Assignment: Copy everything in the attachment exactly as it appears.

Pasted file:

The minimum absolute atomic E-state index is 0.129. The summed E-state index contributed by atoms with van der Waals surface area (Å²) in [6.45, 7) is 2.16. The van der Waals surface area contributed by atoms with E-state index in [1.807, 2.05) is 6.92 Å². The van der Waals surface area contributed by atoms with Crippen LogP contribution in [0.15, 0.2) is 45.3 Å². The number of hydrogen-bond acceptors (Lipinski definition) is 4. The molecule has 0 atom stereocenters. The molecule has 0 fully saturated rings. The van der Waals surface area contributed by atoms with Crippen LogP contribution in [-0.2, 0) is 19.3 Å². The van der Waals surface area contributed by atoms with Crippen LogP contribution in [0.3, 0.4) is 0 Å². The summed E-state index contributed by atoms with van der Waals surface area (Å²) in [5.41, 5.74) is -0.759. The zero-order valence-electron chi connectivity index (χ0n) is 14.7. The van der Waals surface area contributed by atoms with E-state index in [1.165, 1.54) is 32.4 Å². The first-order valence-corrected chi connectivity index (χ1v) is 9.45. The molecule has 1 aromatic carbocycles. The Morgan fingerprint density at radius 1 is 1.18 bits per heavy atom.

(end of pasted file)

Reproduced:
The minimum absolute atomic E-state index is 0.129. The summed E-state index contributed by atoms with van der Waals surface area (Å²) in [6.45, 7) is 2.16. The van der Waals surface area contributed by atoms with E-state index in [1.807, 2.05) is 6.92 Å². The van der Waals surface area contributed by atoms with Crippen LogP contribution in [0.15, 0.2) is 45.3 Å². The number of hydrogen-bond acceptors (Lipinski definition) is 4. The molecule has 0 atom stereocenters. The molecule has 0 fully saturated rings. The van der Waals surface area contributed by atoms with Crippen LogP contribution in [-0.2, 0) is 19.3 Å². The van der Waals surface area contributed by atoms with Crippen LogP contribution in [0.3, 0.4) is 0 Å². The summed E-state index contributed by atoms with van der Waals surface area (Å²) in [5.41, 5.74) is -0.759. The zero-order valence-electron chi connectivity index (χ0n) is 14.7. The van der Waals surface area contributed by atoms with E-state index in [1.165, 1.54) is 32.4 Å². The first-order valence-corrected chi connectivity index (χ1v) is 9.45. The molecule has 1 aromatic carbocycles. The Morgan fingerprint density at radius 1 is 1.18 bits per heavy atom.